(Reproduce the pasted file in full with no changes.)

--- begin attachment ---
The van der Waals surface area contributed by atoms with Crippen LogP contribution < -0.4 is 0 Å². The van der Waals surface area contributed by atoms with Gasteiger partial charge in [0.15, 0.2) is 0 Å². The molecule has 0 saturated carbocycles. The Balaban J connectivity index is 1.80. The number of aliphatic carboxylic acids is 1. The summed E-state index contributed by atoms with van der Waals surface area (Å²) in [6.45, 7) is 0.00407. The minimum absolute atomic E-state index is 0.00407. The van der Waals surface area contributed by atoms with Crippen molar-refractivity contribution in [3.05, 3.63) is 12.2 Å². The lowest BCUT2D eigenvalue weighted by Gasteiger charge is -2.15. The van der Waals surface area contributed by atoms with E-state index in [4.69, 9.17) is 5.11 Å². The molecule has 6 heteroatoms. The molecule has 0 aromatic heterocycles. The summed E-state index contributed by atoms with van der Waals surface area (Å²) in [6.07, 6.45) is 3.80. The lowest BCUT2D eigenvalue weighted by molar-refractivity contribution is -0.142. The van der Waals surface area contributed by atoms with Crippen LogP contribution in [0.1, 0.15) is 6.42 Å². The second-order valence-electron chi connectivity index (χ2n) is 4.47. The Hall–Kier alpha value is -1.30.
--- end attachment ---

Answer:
The van der Waals surface area contributed by atoms with Crippen LogP contribution < -0.4 is 0 Å². The van der Waals surface area contributed by atoms with Gasteiger partial charge in [0.15, 0.2) is 0 Å². The molecule has 0 saturated carbocycles. The Balaban J connectivity index is 1.80. The number of aliphatic carboxylic acids is 1. The summed E-state index contributed by atoms with van der Waals surface area (Å²) in [6.45, 7) is 0.00407. The minimum absolute atomic E-state index is 0.00407. The van der Waals surface area contributed by atoms with Crippen molar-refractivity contribution in [3.05, 3.63) is 12.2 Å². The lowest BCUT2D eigenvalue weighted by Gasteiger charge is -2.15. The van der Waals surface area contributed by atoms with E-state index in [4.69, 9.17) is 5.11 Å². The molecule has 6 heteroatoms. The molecule has 0 aromatic heterocycles. The summed E-state index contributed by atoms with van der Waals surface area (Å²) in [6.07, 6.45) is 3.80. The lowest BCUT2D eigenvalue weighted by molar-refractivity contribution is -0.142. The van der Waals surface area contributed by atoms with Crippen LogP contribution in [0.1, 0.15) is 6.42 Å². The second-order valence-electron chi connectivity index (χ2n) is 4.47. The Hall–Kier alpha value is -1.30.